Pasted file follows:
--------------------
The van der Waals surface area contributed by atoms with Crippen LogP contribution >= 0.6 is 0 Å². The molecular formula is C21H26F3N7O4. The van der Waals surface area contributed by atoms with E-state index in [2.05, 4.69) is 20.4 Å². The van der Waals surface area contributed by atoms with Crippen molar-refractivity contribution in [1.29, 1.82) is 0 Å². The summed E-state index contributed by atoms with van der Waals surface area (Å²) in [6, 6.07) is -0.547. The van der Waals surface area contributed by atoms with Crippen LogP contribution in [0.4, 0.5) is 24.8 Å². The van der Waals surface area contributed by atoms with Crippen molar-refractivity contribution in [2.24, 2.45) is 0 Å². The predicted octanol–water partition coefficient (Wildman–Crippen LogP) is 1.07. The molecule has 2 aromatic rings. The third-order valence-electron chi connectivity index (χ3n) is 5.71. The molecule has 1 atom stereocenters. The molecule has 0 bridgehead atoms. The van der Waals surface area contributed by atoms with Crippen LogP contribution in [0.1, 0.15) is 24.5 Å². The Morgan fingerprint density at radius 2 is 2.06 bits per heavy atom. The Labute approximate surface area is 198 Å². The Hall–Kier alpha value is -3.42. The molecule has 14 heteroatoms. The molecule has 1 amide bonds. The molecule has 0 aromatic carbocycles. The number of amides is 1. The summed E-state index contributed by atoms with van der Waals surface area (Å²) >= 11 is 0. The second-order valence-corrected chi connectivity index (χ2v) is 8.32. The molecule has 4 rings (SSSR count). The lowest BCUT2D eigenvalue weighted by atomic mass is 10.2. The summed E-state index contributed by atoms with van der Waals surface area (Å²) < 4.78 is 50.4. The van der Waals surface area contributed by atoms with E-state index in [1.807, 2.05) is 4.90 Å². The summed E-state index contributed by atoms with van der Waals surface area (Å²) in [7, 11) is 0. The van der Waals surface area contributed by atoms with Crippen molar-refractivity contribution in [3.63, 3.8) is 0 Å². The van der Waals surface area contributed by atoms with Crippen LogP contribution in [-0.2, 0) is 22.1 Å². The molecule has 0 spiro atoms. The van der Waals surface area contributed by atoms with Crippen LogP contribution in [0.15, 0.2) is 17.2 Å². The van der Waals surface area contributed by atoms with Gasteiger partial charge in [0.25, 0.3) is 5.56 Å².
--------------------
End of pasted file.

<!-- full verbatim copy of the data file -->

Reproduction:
The van der Waals surface area contributed by atoms with Crippen LogP contribution >= 0.6 is 0 Å². The molecular formula is C21H26F3N7O4. The van der Waals surface area contributed by atoms with E-state index in [2.05, 4.69) is 20.4 Å². The van der Waals surface area contributed by atoms with Crippen molar-refractivity contribution in [1.29, 1.82) is 0 Å². The summed E-state index contributed by atoms with van der Waals surface area (Å²) in [6, 6.07) is -0.547. The van der Waals surface area contributed by atoms with Crippen LogP contribution in [0.4, 0.5) is 24.8 Å². The van der Waals surface area contributed by atoms with Crippen molar-refractivity contribution in [2.24, 2.45) is 0 Å². The predicted octanol–water partition coefficient (Wildman–Crippen LogP) is 1.07. The molecule has 2 aromatic rings. The third-order valence-electron chi connectivity index (χ3n) is 5.71. The molecule has 1 atom stereocenters. The molecule has 0 bridgehead atoms. The van der Waals surface area contributed by atoms with Crippen LogP contribution in [0.1, 0.15) is 24.5 Å². The Morgan fingerprint density at radius 2 is 2.06 bits per heavy atom. The Labute approximate surface area is 198 Å². The Hall–Kier alpha value is -3.42. The molecule has 14 heteroatoms. The molecule has 1 amide bonds. The molecule has 0 aromatic carbocycles. The number of amides is 1. The summed E-state index contributed by atoms with van der Waals surface area (Å²) >= 11 is 0. The second-order valence-corrected chi connectivity index (χ2v) is 8.32. The molecule has 4 rings (SSSR count). The lowest BCUT2D eigenvalue weighted by atomic mass is 10.2. The summed E-state index contributed by atoms with van der Waals surface area (Å²) < 4.78 is 50.4. The van der Waals surface area contributed by atoms with E-state index in [1.807, 2.05) is 4.90 Å². The summed E-state index contributed by atoms with van der Waals surface area (Å²) in [7, 11) is 0. The van der Waals surface area contributed by atoms with Crippen molar-refractivity contribution in [3.63, 3.8) is 0 Å². The van der Waals surface area contributed by atoms with Crippen LogP contribution in [-0.2, 0) is 22.1 Å². The molecule has 0 spiro atoms. The van der Waals surface area contributed by atoms with Crippen LogP contribution in [0.15, 0.2) is 17.2 Å². The van der Waals surface area contributed by atoms with Gasteiger partial charge in [0.25, 0.3) is 5.56 Å².